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Tribute to Lord McAvoy

Lord McAvoy: 14 December 1943 – 8 March 2024 | Image courtesy of UK Parliament

3 min read

A tough but fair whip, the former Labour MP for Rutherglen served in the Commons and then the Lords for a total of 37 years. Working class and Catholic, he had friendships from across the House – there was only one Tommy McAvoy

Tommy McAvoy was unique in many ways.

His political career was, however, fairly typical of a Scottish working-class Labour man of the time.

First as an Amalgamated Engineering Union (AEU) shop steward in the Hoover factory, a community activist in his home town of Rutherglen, a councillor on Strathclyde Regional Council and then elected as the local MP in 1987.

As such he was one of a large number of active Labour MPs from Scotland in the 1980s – and one of the group that contributed a great deal both to Scotland and to their constituencies which was forgotten in the Nationalist wave.

But Tommy also had some special attributes. He was a tough but fair whip in the Commons and he was a Rutherglen nationalist, pointing out to everyone, whether they asked or not, that Rutherglen was a separate burgh and definitely not part of Glasgow. Indeed in the early 90s he organised a referendum to take the historic burgh out of Glasgow and back into Lanarkshire.

So when an aggrieved MP (who was refused a “pair” by Tommy as Pairing Whip in the Commons) described him as a “nasty Glaswegian thug”, Tommy replied that he was from Rutherglen, not Glasgow, ignoring – maybe even relishing – the rest of the description.

When an aggrieved MP described him as a ‘nasty Glaswegian thug’, Tommy replied that he was from Rutherglen

Tommy was also probably the only Jacobite in Parliament. He knew all about King James II and his descendants, could entertain you at length about every aspect of the Jacobites, and if you weren’t careful could trick you into toasting “the King over the water”.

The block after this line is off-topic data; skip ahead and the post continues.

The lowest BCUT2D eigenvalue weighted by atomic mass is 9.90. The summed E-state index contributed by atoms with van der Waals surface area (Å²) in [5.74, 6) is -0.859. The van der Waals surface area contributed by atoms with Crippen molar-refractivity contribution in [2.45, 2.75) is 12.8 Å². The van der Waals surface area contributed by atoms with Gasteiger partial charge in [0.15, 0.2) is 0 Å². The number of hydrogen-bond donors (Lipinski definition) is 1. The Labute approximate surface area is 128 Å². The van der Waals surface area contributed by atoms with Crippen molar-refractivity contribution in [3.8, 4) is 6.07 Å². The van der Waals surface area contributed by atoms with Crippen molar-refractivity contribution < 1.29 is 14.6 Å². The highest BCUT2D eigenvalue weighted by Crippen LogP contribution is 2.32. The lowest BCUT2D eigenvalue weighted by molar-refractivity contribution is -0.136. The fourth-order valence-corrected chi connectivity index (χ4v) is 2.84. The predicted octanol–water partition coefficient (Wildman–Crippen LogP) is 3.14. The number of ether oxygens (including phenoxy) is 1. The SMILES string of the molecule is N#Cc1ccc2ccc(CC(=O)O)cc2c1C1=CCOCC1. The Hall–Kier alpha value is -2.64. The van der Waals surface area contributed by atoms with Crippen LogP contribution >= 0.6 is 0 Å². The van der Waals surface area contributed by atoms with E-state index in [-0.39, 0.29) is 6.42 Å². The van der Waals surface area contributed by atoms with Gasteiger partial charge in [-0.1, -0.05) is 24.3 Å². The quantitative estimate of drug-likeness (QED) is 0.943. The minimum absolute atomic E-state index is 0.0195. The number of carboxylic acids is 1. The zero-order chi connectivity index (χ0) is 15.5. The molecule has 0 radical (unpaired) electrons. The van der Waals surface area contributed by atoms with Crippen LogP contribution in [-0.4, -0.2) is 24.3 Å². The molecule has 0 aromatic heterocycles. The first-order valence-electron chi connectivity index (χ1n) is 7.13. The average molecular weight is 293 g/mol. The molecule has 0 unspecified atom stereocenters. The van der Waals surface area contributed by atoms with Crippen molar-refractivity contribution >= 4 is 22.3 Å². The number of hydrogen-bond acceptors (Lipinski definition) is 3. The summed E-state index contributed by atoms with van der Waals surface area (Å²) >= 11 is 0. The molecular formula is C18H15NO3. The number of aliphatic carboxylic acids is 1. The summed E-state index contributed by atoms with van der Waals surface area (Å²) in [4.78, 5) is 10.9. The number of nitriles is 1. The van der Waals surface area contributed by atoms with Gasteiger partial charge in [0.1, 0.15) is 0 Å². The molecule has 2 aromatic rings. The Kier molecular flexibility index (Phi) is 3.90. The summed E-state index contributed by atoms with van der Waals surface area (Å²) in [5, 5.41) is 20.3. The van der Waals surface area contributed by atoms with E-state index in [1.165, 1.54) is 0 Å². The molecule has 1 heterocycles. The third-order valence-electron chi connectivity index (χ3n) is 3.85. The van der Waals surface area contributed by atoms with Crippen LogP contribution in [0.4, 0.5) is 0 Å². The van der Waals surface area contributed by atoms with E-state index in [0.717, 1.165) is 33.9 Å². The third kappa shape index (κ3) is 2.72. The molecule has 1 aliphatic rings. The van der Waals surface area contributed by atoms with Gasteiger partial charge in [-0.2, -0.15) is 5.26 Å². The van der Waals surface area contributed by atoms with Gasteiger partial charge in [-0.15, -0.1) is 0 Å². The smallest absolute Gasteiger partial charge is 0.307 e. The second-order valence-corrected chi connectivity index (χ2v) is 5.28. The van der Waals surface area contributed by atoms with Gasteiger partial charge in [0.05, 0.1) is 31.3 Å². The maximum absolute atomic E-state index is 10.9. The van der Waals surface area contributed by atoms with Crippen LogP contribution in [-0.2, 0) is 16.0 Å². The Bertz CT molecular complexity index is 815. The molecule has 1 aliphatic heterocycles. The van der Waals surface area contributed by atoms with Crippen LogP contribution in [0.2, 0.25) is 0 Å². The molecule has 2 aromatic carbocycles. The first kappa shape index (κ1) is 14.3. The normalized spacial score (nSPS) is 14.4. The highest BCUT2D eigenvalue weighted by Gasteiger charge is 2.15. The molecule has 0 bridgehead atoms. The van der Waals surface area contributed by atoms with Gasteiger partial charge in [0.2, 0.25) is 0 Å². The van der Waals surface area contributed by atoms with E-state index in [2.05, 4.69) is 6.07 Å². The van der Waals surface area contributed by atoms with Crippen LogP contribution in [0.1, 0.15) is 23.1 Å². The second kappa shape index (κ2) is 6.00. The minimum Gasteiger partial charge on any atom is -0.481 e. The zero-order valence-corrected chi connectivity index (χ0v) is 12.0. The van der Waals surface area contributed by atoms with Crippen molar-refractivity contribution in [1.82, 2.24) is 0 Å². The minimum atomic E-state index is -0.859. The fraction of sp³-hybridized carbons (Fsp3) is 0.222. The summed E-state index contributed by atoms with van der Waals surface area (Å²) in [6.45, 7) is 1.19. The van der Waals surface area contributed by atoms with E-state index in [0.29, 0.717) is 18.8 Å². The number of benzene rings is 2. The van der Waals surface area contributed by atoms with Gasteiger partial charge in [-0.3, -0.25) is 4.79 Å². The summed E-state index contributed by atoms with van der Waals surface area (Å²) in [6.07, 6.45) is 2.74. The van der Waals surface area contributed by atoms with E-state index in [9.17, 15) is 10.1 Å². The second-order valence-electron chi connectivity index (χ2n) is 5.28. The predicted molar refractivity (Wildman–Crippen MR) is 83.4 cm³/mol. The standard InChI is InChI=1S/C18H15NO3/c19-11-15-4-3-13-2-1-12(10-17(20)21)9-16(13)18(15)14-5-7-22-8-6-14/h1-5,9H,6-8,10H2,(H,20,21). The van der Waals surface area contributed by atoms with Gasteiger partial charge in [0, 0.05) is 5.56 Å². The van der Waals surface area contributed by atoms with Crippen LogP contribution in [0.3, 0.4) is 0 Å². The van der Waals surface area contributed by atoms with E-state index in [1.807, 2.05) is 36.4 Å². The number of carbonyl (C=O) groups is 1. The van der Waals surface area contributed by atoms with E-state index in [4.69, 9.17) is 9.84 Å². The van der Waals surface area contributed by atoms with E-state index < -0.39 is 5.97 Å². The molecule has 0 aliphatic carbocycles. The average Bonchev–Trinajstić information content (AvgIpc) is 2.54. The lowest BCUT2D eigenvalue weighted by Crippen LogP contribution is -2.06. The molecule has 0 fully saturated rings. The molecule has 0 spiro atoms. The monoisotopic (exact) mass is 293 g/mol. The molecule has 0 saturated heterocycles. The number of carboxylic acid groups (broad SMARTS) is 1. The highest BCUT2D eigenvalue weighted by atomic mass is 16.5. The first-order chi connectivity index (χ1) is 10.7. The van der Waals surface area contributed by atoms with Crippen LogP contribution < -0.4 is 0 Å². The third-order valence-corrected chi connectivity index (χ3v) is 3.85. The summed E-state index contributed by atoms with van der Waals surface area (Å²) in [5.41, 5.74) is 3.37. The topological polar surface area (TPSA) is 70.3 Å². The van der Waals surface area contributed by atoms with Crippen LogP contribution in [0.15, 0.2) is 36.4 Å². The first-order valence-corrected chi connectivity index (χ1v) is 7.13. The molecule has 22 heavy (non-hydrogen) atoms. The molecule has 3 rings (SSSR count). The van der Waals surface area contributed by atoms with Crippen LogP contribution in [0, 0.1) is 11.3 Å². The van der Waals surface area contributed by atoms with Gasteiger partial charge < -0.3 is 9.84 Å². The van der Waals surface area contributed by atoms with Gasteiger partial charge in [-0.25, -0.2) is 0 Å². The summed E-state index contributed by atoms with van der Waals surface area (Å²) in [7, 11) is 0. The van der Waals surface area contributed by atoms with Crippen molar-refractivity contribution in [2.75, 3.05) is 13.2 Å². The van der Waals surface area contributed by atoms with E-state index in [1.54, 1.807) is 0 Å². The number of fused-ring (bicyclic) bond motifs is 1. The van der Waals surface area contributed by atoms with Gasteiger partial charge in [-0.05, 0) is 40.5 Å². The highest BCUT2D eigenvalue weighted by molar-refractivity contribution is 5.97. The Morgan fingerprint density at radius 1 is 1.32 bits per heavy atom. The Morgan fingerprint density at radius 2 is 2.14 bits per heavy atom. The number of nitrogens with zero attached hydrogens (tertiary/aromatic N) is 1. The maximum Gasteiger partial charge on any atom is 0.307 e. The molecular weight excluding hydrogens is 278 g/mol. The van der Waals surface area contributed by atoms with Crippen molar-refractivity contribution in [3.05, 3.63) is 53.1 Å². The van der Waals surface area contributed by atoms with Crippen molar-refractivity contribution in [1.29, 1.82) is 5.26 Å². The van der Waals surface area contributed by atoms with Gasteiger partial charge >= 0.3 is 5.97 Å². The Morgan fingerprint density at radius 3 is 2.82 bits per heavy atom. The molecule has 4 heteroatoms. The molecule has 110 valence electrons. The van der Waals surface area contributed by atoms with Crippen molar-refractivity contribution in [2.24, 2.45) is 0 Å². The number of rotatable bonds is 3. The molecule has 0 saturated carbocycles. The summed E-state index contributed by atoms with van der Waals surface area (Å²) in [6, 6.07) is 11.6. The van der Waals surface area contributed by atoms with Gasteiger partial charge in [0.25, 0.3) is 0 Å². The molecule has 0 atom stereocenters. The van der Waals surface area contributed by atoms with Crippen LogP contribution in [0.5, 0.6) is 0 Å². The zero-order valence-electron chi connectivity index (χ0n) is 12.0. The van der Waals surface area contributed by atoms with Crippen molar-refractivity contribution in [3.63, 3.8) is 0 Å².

But paradoxically he was one of the greatest admirers of Queen Elizabeth and as comptroller of the Household saw her frequently and presided at the palace and at garden parties on behalf of the Labour government wearing smart morning dress and carrying his wand of office.

And she later recognised his achievements as the longest serving Labour whip, in both the Commons and the Lords (ultimately as chief whip) by appointing him as a Knight of the British Empire (KBE) when he retired.

Tommy was also a devout Catholic, regularly attending mass at Westminster and was part of a strong support group of peers, including Don Touhig, Paul Murphy, Willie Haughey and Lord Speaker John McFall who helped him in the last difficult months of his life.

And he was totally devoted to his wife, Eleanor, who has been in poor health for a number of years, throughout more than 50 years of marriage. He was also very proud of his four sons, Steven, Michael, Brian and Thomas – notwithstanding challenging them from time to time.

Tommy was a good mate of mine throughout his whole career despite our different views on Europe and on devolution, and similarly his friendships spanned all parties and views.

He will be greatly missed in the House of Lords but, of course, even more so in Rutherglen and by Eleanor, his boys and the extended family. If he was a footballer rather than a politician the crowds at his beloved Parkhead would be singing, “there’s only one Tommy McAvoy”.

Lord Foulkes of Cumnock is a Labour peer

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